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The Sky Village by Monk and Nigel Ashland

by Felicity Banks (follow)
My book and short stories are available at www.smashwords.com/profile/view/LouiseCurtis
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It hurts my brain trying to figure out if I love or hate this book. The front cover and the title location – a village of hot air balloons strung together – appear steampunk, but it’s not steampunk. It’s post-apocalyptic YA. Something has gone very wrong with a scientific innovation, and the world has been divided into human, mek and beast territory – all of them fighting one another. The plot has two threads: Mei in the Sky Village wants to find her mum, who has been taken by meks. Rom in beast-occupied Los Angeles needs to save his sister, who has been taken by some kind of beast-mek-human hybrid. They are linked through a piece of technology, and become friends. Each of them has the kaimira gene, meaning that they are able to communicate with beast and mek somehow.

The world of the book is brilliantly realised – interesting, action-filled, and meaningful. The characters aren’t so great. They’re very young, and in a moment of mistaken realism, the author doesn’t always overcome that limitation. Eg Mei doesn’t want to be in the sky village, but she has no choice but to passively wait around and gather information in hope that she can help her mum that way. Hers is definitely the weaker plot thread. I also became annoyed at getting told by other characters how smart, fabulous, etc they were – or, sometimes, the opposite (for equally frail reasons). They do tend to pick up new skills rather quickly (always useful, though tending towards Mary Sue-ism), but the most important thing about them is the kaimira gene. Unfortunately, I didn’t find their magic power all that interesting – I need more than magic to find someone interesting – and the pain of needing to find a loved one wasn’t enough for me. Rom spends some time learning to use his power by balancing his own beast, mek and human tendencies – which turned into a slightly heavy-handed metaphor for finding balance between your passionate/destructive, logical, and emotional tendencies.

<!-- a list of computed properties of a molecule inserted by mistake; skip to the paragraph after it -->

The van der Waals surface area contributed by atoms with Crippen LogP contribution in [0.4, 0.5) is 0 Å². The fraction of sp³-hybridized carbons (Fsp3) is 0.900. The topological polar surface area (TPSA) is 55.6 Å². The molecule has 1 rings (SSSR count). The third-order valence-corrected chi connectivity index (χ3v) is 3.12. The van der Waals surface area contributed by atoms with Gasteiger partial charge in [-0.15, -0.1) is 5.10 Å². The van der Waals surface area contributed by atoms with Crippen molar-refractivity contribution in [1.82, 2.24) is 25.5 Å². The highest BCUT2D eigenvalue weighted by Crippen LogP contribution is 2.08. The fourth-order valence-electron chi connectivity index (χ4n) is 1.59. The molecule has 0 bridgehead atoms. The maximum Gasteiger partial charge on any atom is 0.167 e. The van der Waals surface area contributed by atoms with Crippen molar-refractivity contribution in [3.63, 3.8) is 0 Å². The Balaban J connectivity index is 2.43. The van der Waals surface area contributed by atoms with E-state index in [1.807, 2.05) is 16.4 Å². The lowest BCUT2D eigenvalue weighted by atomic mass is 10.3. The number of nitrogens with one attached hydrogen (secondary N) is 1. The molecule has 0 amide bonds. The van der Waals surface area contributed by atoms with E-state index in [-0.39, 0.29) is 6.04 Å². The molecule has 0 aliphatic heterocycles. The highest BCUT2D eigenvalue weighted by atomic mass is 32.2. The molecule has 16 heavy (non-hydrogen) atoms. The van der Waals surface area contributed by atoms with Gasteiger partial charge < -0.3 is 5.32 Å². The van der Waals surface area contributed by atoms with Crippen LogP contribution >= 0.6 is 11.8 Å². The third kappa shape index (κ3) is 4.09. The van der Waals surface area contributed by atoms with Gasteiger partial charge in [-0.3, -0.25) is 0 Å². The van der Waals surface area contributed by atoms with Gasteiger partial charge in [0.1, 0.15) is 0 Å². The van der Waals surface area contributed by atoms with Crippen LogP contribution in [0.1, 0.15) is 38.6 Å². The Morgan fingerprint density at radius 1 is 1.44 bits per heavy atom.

The key to why I didn’t like it is mainly found inside the cover flap. The phrase “Book One of Five” made my heart sink, knowing that too many authors get tangled up in excessively long-term plots – and “intricately plotted” was another warning sign.

Once I got past Mei’s first section, it was pretty good. The climax was genuinely exciting. But I think, in conclusion, it’s not worth getting into a five-book story at this level of writing ability.

Rating: PG for mild violence

Sample (the first paragraph): Hundreds of hot-air balloons bobbed in the wind, their baskets tied together with long stretches of rope. From the ground, the Sky Village looked like a giant net, poised to capture the clouds as it drifted far above. Mei strained her eyes to make out the figures painted on the two closest balloons – a dragon and a phoenix, both symbols of power.

Rating: ★★☆☆☆
Published: 2008

#Young Adult
#Science Fiction
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